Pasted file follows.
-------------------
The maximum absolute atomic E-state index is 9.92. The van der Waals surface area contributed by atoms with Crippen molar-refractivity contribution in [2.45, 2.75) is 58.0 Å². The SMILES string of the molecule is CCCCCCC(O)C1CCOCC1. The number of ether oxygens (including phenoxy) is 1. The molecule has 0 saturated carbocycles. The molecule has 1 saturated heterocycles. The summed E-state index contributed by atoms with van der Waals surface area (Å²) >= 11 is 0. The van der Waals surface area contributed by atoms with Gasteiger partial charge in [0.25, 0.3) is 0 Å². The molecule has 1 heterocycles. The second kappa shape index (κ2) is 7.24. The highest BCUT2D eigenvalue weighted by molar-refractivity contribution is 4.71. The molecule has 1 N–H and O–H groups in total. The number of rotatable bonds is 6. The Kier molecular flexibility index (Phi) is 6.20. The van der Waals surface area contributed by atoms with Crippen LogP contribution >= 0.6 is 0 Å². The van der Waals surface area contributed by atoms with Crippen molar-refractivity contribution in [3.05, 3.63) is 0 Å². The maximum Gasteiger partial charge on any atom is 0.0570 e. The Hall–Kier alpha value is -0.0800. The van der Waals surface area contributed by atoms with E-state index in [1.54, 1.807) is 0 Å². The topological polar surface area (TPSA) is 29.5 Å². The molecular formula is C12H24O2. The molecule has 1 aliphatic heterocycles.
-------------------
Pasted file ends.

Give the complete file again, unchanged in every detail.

The maximum absolute atomic E-state index is 9.92. The van der Waals surface area contributed by atoms with Crippen molar-refractivity contribution in [2.45, 2.75) is 58.0 Å². The SMILES string of the molecule is CCCCCCC(O)C1CCOCC1. The number of ether oxygens (including phenoxy) is 1. The molecule has 0 saturated carbocycles. The molecule has 1 saturated heterocycles. The summed E-state index contributed by atoms with van der Waals surface area (Å²) >= 11 is 0. The van der Waals surface area contributed by atoms with Gasteiger partial charge in [0.25, 0.3) is 0 Å². The molecule has 1 heterocycles. The second kappa shape index (κ2) is 7.24. The highest BCUT2D eigenvalue weighted by molar-refractivity contribution is 4.71. The molecule has 1 N–H and O–H groups in total. The number of rotatable bonds is 6. The Kier molecular flexibility index (Phi) is 6.20. The van der Waals surface area contributed by atoms with Crippen LogP contribution >= 0.6 is 0 Å². The van der Waals surface area contributed by atoms with Crippen molar-refractivity contribution in [3.05, 3.63) is 0 Å². The maximum Gasteiger partial charge on any atom is 0.0570 e. The Hall–Kier alpha value is -0.0800. The van der Waals surface area contributed by atoms with E-state index in [1.54, 1.807) is 0 Å². The topological polar surface area (TPSA) is 29.5 Å². The molecular formula is C12H24O2. The molecule has 1 aliphatic heterocycles.